It’s hard to believe it’s only been a mere four days since Stranger Things 2 was unleashed on the world and our Netflix accounts. If you’ve yet to watch every episode, you’re in for some seriously spooky treats as the creators really turned the horror up to 11 in this sophomore offering. We were struck by how many recognizable horror references they snuck into this Halloweeny season of the beloved show. So like any good friend would do, we’ve collected all the scary movie tropes that Stranger Things 2 referenced right here, just for you!
*Spoiler Alert* This list has A LOT of spoilers for Stranger Things 2
Will’s connection to the Upside Down took a decidedly darker turn after last season’s finale where he puked up a very Cronenbergian looking slug. The body horror nods continued into Stranger Things 2, with much of Will’s journey and symbiotic relationship with the Shadow Monster becoming ever more reminiscent of the creepy subgenre. Will was possessed through the mouth and nose by the shadowy being, like some kind of uber facehugger from Ridley Scott’s Alien. And, of course, Eleven had an iconic escape from the Upside Down through the gooey womb-like membrane which separates the two dimensions. Both of these just screamed body horror to us.
Stylistically, Stranger Things has always leaned into the ’80s element, but this season introduced us to an entirely new group of teen tearaways living in Chicago. Kali and her crew were based on a staple of ’80s late night horror: Crust Punks. Kathryn Bigelow’s Near Dark and Joel Schumacher’s The Lost Boys center on an outcast group of punky looking teens/burgeoning adults who live on the outskirts of society, just like Kali and her ragtag group of avengers.
Stranger Things 2 introduced two new badasses to its core cast this season with new party member Max and her intrinsically bad boy brother. Billy’s complexities and anger were revealed to come from a place of abuse, but his bad boy looks and attitude were also inspired by another of our ’80s faves, The Lost Boys. Billy literally looked like he walked off the set of the cult vampire classic, and his teen tearaway ‘tude is one that was instantly familiar to cult horror fans.
Moving away from the period setting for a moment, Stranger Things 2 seemed to pay homage to a more modern phenomenon in horror: Home Invasion. Though there were ’80s movies that played with the idea, the creative team clearly took visual hints from more contemporary classics like The Purge, The Strangers, and You’re Next with Kali and her crew each wearing creepy masks as they hunted down the workers of the Hawkins Facility in their homes.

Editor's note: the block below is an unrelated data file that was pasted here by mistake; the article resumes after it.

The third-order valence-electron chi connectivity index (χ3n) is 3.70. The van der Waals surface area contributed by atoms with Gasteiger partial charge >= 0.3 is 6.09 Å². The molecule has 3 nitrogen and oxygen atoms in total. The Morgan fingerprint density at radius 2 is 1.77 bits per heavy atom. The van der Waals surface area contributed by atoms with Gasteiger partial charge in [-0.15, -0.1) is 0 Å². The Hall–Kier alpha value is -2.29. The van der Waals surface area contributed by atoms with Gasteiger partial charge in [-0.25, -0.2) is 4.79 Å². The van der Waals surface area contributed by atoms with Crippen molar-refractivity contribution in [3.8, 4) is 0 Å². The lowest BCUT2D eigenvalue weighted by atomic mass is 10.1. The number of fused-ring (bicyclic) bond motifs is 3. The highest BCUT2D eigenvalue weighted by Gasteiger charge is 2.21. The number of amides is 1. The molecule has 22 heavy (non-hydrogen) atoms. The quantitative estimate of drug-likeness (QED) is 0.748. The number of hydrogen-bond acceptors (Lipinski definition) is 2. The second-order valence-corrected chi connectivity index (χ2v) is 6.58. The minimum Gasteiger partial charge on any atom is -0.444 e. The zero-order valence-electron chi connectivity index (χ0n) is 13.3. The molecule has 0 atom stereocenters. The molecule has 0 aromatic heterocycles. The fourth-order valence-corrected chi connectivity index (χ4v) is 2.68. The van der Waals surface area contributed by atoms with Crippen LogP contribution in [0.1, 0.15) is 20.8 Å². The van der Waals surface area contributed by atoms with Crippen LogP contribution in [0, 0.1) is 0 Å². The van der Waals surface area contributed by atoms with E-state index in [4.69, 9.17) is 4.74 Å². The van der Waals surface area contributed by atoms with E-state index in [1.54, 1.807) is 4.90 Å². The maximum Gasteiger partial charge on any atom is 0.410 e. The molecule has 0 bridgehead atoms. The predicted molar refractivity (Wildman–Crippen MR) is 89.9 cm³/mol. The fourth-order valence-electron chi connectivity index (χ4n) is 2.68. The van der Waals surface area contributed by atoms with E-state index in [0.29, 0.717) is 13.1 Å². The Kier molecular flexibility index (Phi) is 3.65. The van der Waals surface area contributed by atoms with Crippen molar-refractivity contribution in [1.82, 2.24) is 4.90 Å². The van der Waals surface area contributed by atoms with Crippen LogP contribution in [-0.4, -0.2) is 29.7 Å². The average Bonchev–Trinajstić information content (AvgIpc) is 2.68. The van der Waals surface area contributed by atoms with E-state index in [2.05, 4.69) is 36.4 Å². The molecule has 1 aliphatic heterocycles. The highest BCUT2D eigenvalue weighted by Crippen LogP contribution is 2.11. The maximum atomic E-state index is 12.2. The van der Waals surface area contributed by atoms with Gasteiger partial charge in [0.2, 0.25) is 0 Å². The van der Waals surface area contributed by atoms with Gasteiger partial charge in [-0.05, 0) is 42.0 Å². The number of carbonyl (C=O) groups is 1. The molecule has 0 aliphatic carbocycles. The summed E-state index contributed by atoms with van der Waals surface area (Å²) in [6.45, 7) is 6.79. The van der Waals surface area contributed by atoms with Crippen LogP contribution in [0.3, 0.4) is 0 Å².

Though the first season of Stranger Things was arguably a giant homage to monster movies–with its big bad being the Demogorgon–the Duffer Brothers really ramped those references up in Stranger Things 2. We spotted multiple Jurassic Park nods, like Bob’s dynamic race through the hospital guided only by earpiece and Hopper’s reflective room filled with raptor-esque Demodogs. The underground tunnels also seemed pretty familiar to anyone who’s seen Tremors, whilst much of Dustin’s time with Dart was a loving homage to ’80s classic, Gremlins.
Throughout its existence, Stranger Things has been a living breathing reference machine and its pounding electronic soundtrack has always been one of the most exciting and authentically ’80s parts about it. This season was no different with its musical influences owing heavily to the master of both horror and experimental electronic music, John Carpenter. It’s honestly one of the show’s biggest joys and immediately throws you right back to Carpenter’s classic catalogue like The Thing, Halloween, and The Fog.
One of the best pop culture powers of all-time without a doubt is telekinesis. Millie Bobby Brown has been channeling young Jean Grey since the first season, but Stranger Things 2 took her powers to a whole other level. Her blossoming and sometimes uncontrollable mental abilities are an ’80s staple. Whether it’s Stephen King’s classic Carrie creating chaos at the prom, Drew Barrymore as a pyrokinetic pre-teen in Firestarter, the mind blowing mental battle at the core of Scanners, or even teen telekinetic Tina Shepard defeating Jason in Friday the 13th Part VII, Eleven is a living homage to strong women in horror who can f*ck you up with their minds.
The Cabin in the Woods
Hopper’s seemingly safe cabin in the woods where he had El holed up for an entire year ended up becoming a perfect example of creepy cabins when Joyce, Jonathan, and Nancy took Will there to exorcise his demons. Sam Raimi’s Evil Dead was the obvious influence there, but the haunted paranoia of Hopper in early episodes also reminded us of Stephen King’s Misery, while the cabin itself of course brought up some serious Jason Voorhees flashbacks.
A really freaky theme running through this season’s Stranger Things was captivity. Whether it was the throttling presence of the Shadow Monster, El’s hideout in the woods, or Will being tied down to the bed and burnt alive, there were a lot of creepy kidnapping vibes. That actually makes a lot of sense considering some of the most seminal scary movies of all-time revolve around the idea of getting trapped. The backwoods setting along with the lack of freedom was invoking some serious classic horror like The Texas Chain Saw Massacre and The Hills Have Eyes.
Did you spot any horror tropes we missed? Let us know in the comments!
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